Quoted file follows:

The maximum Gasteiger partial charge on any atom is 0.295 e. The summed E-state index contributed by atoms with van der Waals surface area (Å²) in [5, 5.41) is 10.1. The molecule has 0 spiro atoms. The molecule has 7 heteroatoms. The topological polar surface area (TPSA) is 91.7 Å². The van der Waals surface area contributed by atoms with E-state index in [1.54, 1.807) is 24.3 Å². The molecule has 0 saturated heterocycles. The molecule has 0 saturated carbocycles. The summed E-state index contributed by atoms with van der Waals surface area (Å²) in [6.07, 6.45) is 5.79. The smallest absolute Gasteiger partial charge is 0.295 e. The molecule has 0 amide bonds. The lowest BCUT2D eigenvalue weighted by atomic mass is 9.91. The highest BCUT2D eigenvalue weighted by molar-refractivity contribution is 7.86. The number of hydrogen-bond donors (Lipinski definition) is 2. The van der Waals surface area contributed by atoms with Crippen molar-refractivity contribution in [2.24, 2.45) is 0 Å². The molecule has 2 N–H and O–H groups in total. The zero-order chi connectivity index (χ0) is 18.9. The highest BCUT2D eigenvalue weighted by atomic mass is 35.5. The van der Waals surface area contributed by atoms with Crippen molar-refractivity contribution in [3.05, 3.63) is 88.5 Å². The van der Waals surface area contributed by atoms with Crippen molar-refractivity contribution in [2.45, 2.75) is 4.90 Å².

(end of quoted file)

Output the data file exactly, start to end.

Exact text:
The maximum Gasteiger partial charge on any atom is 0.295 e. The summed E-state index contributed by atoms with van der Waals surface area (Å²) in [5, 5.41) is 10.1. The molecule has 0 spiro atoms. The molecule has 7 heteroatoms. The topological polar surface area (TPSA) is 91.7 Å². The van der Waals surface area contributed by atoms with E-state index in [1.54, 1.807) is 24.3 Å². The molecule has 0 saturated heterocycles. The molecule has 0 saturated carbocycles. The summed E-state index contributed by atoms with van der Waals surface area (Å²) in [6.07, 6.45) is 5.79. The smallest absolute Gasteiger partial charge is 0.295 e. The molecule has 0 amide bonds. The lowest BCUT2D eigenvalue weighted by atomic mass is 9.91. The highest BCUT2D eigenvalue weighted by molar-refractivity contribution is 7.86. The number of hydrogen-bond donors (Lipinski definition) is 2. The van der Waals surface area contributed by atoms with Crippen molar-refractivity contribution in [2.24, 2.45) is 0 Å². The molecule has 2 N–H and O–H groups in total. The zero-order chi connectivity index (χ0) is 18.9. The highest BCUT2D eigenvalue weighted by atomic mass is 35.5. The van der Waals surface area contributed by atoms with Crippen molar-refractivity contribution in [3.05, 3.63) is 88.5 Å². The van der Waals surface area contributed by atoms with Crippen molar-refractivity contribution in [2.45, 2.75) is 4.90 Å².